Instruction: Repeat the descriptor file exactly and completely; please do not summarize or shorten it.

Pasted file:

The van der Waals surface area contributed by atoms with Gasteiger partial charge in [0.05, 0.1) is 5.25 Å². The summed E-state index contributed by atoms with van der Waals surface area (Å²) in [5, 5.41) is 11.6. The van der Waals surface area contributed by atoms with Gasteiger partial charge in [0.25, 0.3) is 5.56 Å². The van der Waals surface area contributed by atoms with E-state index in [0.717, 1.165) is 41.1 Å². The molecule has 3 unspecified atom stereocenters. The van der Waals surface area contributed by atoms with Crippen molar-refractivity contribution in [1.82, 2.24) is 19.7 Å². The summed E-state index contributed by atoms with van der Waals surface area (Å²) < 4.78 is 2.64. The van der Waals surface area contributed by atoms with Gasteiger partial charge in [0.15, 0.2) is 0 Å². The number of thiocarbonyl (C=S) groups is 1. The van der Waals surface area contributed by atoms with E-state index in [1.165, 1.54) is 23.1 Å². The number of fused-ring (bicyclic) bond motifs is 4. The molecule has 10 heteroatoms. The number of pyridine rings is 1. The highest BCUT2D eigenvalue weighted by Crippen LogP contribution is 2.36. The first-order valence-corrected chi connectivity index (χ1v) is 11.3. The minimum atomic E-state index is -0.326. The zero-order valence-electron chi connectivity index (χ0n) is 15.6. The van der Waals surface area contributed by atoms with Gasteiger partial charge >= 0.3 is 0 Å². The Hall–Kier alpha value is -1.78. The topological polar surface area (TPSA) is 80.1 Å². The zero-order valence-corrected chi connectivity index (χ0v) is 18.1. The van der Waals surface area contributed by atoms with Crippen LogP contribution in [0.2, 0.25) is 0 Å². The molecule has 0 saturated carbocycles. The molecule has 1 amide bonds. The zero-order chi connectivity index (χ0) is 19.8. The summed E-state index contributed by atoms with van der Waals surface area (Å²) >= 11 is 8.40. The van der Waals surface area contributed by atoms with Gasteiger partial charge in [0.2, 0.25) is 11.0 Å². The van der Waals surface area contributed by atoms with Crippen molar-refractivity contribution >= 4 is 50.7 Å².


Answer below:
The van der Waals surface area contributed by atoms with Gasteiger partial charge in [0.05, 0.1) is 5.25 Å². The summed E-state index contributed by atoms with van der Waals surface area (Å²) in [5, 5.41) is 11.6. The van der Waals surface area contributed by atoms with Gasteiger partial charge in [0.25, 0.3) is 5.56 Å². The van der Waals surface area contributed by atoms with E-state index in [0.717, 1.165) is 41.1 Å². The molecule has 3 unspecified atom stereocenters. The van der Waals surface area contributed by atoms with Crippen molar-refractivity contribution in [1.82, 2.24) is 19.7 Å². The summed E-state index contributed by atoms with van der Waals surface area (Å²) < 4.78 is 2.64. The van der Waals surface area contributed by atoms with Gasteiger partial charge in [0.15, 0.2) is 0 Å². The number of thiocarbonyl (C=S) groups is 1. The van der Waals surface area contributed by atoms with E-state index in [1.165, 1.54) is 23.1 Å². The number of fused-ring (bicyclic) bond motifs is 4. The molecule has 10 heteroatoms. The number of pyridine rings is 1. The highest BCUT2D eigenvalue weighted by Crippen LogP contribution is 2.36. The first-order valence-corrected chi connectivity index (χ1v) is 11.3. The minimum atomic E-state index is -0.326. The zero-order valence-electron chi connectivity index (χ0n) is 15.6. The van der Waals surface area contributed by atoms with Gasteiger partial charge >= 0.3 is 0 Å². The Hall–Kier alpha value is -1.78. The topological polar surface area (TPSA) is 80.1 Å². The zero-order valence-corrected chi connectivity index (χ0v) is 18.1. The van der Waals surface area contributed by atoms with Crippen LogP contribution in [0.2, 0.25) is 0 Å². The molecule has 0 saturated carbocycles. The molecule has 1 amide bonds. The zero-order chi connectivity index (χ0) is 19.8. The summed E-state index contributed by atoms with van der Waals surface area (Å²) >= 11 is 8.40. The van der Waals surface area contributed by atoms with Gasteiger partial charge in [0.2, 0.25) is 11.0 Å². The van der Waals surface area contributed by atoms with Crippen molar-refractivity contribution >= 4 is 50.7 Å².